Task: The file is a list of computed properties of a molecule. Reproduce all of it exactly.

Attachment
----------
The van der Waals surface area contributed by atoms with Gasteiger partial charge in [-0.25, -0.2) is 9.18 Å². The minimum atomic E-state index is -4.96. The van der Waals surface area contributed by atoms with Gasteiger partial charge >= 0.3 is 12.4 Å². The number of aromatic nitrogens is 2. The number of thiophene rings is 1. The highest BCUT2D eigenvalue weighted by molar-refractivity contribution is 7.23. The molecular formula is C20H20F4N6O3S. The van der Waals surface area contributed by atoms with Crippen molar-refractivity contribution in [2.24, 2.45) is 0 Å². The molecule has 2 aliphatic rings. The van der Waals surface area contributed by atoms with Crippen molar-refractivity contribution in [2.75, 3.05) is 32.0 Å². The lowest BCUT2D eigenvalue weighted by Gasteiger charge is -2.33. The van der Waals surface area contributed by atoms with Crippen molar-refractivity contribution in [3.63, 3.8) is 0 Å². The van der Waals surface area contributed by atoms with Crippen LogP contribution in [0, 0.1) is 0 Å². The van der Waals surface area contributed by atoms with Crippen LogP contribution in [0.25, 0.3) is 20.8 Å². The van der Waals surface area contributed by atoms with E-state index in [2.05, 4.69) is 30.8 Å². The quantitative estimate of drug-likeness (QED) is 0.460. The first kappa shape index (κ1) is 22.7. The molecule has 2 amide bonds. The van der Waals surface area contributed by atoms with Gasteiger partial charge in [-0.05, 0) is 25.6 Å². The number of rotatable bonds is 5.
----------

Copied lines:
The van der Waals surface area contributed by atoms with Gasteiger partial charge in [-0.25, -0.2) is 9.18 Å². The minimum atomic E-state index is -4.96. The van der Waals surface area contributed by atoms with Gasteiger partial charge >= 0.3 is 12.4 Å². The number of aromatic nitrogens is 2. The number of thiophene rings is 1. The highest BCUT2D eigenvalue weighted by molar-refractivity contribution is 7.23. The molecular formula is C20H20F4N6O3S. The van der Waals surface area contributed by atoms with Crippen molar-refractivity contribution in [2.24, 2.45) is 0 Å². The molecule has 2 aliphatic rings. The van der Waals surface area contributed by atoms with Crippen molar-refractivity contribution in [2.75, 3.05) is 32.0 Å². The lowest BCUT2D eigenvalue weighted by Gasteiger charge is -2.33. The van der Waals surface area contributed by atoms with Crippen molar-refractivity contribution in [3.63, 3.8) is 0 Å². The van der Waals surface area contributed by atoms with Crippen LogP contribution in [0, 0.1) is 0 Å². The van der Waals surface area contributed by atoms with Crippen LogP contribution in [0.25, 0.3) is 20.8 Å². The van der Waals surface area contributed by atoms with E-state index in [2.05, 4.69) is 30.8 Å². The quantitative estimate of drug-likeness (QED) is 0.460. The first kappa shape index (κ1) is 22.7. The molecule has 2 amide bonds. The van der Waals surface area contributed by atoms with Gasteiger partial charge in [-0.05, 0) is 25.6 Å². The number of rotatable bonds is 5.